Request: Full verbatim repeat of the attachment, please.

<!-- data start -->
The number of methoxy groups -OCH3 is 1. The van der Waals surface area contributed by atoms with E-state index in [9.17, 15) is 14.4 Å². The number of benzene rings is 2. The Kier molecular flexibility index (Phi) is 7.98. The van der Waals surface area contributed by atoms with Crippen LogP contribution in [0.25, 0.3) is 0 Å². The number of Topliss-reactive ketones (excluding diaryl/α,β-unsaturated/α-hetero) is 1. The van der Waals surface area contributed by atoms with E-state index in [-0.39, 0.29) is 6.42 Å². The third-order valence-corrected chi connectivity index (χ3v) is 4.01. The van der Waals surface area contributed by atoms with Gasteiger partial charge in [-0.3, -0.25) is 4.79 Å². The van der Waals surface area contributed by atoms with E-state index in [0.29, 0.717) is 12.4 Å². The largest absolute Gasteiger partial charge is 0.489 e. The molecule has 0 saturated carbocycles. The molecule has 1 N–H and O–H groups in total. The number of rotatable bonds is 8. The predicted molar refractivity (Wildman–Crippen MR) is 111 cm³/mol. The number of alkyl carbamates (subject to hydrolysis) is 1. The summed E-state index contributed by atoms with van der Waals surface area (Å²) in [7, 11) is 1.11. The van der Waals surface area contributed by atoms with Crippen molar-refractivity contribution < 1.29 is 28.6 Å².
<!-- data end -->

The number of methoxy groups -OCH3 is 1. The van der Waals surface area contributed by atoms with E-state index in [9.17, 15) is 14.4 Å². The number of benzene rings is 2. The Kier molecular flexibility index (Phi) is 7.98. The van der Waals surface area contributed by atoms with Crippen LogP contribution in [0.25, 0.3) is 0 Å². The number of Topliss-reactive ketones (excluding diaryl/α,β-unsaturated/α-hetero) is 1. The van der Waals surface area contributed by atoms with E-state index in [-0.39, 0.29) is 6.42 Å². The third-order valence-corrected chi connectivity index (χ3v) is 4.01. The van der Waals surface area contributed by atoms with Gasteiger partial charge in [-0.3, -0.25) is 4.79 Å². The van der Waals surface area contributed by atoms with E-state index in [0.29, 0.717) is 12.4 Å². The largest absolute Gasteiger partial charge is 0.489 e. The molecule has 0 saturated carbocycles. The molecule has 1 N–H and O–H groups in total. The number of rotatable bonds is 8. The predicted molar refractivity (Wildman–Crippen MR) is 111 cm³/mol. The number of alkyl carbamates (subject to hydrolysis) is 1. The summed E-state index contributed by atoms with van der Waals surface area (Å²) in [7, 11) is 1.11. The van der Waals surface area contributed by atoms with Crippen molar-refractivity contribution < 1.29 is 28.6 Å².